A citizen is one who is a participant in a democracy, regardless of their legal status. It is one who chooses to create the life, the neighborhood, the world from their own gifts and the gifts of others. Many who have the full legal rights assigned by their country continue to wait for others to provide them with satisfaction and contribute little to democracy or the well-being of their community. At the same time, there are major contributors to community and democracy who do not enjoy the legal status of “citizenship.” [Nevertheless, these people still] function as full participants in what is necessary for a democracy to work.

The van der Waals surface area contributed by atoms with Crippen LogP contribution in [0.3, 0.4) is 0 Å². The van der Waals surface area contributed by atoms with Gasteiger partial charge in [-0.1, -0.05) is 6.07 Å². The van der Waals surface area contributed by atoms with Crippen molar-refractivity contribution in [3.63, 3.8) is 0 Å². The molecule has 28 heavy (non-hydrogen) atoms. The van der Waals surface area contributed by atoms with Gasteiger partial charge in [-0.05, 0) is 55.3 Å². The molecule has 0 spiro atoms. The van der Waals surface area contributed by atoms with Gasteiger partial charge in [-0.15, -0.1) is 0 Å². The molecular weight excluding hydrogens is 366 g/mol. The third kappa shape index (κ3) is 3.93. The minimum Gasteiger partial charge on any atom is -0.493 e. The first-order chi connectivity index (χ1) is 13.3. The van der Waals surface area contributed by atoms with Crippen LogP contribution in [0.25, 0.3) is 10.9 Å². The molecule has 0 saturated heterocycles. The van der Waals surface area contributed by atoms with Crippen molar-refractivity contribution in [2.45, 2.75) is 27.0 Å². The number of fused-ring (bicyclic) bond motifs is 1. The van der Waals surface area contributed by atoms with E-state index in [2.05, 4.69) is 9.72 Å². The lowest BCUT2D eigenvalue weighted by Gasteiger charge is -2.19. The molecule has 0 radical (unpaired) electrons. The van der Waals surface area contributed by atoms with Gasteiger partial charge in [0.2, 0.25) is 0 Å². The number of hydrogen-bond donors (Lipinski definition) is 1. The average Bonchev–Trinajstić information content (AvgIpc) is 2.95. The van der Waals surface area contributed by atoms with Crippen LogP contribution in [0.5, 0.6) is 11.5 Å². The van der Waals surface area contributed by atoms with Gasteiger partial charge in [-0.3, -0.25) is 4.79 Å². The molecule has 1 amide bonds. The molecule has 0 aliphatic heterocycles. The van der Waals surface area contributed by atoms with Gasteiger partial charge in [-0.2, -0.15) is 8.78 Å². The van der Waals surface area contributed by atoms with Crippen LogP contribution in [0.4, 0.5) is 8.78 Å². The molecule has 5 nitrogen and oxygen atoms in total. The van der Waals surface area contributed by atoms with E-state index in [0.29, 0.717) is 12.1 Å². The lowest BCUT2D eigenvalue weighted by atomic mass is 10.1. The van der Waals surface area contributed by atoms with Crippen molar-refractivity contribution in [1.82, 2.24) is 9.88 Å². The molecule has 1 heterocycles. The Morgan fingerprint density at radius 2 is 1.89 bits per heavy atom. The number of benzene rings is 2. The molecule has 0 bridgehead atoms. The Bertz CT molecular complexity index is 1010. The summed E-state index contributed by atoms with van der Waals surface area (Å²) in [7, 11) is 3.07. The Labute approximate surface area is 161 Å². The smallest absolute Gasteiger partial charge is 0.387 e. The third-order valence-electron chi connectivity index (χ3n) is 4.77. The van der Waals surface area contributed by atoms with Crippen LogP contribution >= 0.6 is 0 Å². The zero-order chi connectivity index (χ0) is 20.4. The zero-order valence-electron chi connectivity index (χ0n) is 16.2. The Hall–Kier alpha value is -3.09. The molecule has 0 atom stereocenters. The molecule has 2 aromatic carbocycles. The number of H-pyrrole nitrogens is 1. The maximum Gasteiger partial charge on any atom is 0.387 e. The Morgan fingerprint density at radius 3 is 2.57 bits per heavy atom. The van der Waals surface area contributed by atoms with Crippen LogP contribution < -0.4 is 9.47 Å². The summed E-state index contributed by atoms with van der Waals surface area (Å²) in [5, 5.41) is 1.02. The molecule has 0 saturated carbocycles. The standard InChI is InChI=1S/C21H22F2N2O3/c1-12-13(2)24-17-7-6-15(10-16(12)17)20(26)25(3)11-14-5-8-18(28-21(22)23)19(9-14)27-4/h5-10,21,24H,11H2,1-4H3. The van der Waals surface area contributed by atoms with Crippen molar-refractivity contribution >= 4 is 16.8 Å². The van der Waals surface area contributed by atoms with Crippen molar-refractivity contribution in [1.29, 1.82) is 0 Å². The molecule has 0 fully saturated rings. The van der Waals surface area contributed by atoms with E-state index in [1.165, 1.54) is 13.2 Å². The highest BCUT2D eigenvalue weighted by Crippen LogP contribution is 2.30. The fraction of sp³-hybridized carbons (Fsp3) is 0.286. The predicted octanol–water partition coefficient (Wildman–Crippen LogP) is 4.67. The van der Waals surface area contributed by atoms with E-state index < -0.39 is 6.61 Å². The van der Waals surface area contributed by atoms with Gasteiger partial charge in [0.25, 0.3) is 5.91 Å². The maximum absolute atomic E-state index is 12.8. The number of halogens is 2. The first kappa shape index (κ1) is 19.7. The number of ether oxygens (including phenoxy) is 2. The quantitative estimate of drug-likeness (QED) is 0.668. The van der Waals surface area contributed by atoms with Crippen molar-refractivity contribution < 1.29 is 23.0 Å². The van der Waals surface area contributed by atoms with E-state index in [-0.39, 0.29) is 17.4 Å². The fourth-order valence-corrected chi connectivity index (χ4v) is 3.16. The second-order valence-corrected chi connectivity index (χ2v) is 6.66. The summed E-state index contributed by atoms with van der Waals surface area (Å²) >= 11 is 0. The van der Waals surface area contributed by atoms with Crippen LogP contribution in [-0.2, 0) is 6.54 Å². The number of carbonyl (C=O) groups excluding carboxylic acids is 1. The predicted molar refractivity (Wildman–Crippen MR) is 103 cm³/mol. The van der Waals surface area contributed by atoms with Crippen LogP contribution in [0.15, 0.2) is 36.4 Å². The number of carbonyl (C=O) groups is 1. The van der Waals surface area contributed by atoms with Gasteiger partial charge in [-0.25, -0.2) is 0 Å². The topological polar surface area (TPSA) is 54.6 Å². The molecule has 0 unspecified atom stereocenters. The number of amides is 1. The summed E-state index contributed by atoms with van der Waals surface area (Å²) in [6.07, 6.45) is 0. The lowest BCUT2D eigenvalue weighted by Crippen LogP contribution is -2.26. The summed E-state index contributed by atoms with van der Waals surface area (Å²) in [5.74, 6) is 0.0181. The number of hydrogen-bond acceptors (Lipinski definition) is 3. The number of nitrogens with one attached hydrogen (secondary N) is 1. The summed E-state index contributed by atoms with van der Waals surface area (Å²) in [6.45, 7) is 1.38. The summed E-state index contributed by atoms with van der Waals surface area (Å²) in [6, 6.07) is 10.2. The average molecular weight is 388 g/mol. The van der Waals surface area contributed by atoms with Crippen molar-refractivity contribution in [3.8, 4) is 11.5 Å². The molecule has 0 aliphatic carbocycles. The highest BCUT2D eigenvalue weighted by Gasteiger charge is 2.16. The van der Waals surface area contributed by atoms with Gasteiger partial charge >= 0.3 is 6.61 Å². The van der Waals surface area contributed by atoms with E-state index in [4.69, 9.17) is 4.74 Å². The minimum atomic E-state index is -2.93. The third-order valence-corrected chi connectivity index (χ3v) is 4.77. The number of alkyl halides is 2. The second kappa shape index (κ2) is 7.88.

A consumer is one who has surrendered to others the power to provide what is essential for a full and satisfied life. This act of surrender goes by many names: client, patient, student, audience, fan, shopper. All customers, not citizens. Consumerism is not about shopping, but about the transformation of citizens into consumers.
Citizenship is a hotly debated political subject. Look for ways to participate in this discussion by contacting elected officials and supporting grassroots organizations assisting refugees and undocumented neighbors. As you do, consider, how might I call everyone I meet into deeper participation in our community? How might I loosen the grip of consumer culture on my life, noting and offering “care” in ways that move beyond transaction?
McKnight, John. The Abundant Community: Awakening the Power of Families and Neighborhoods (p. 7). Berrett-Koehler Publishers. Kindle Edition.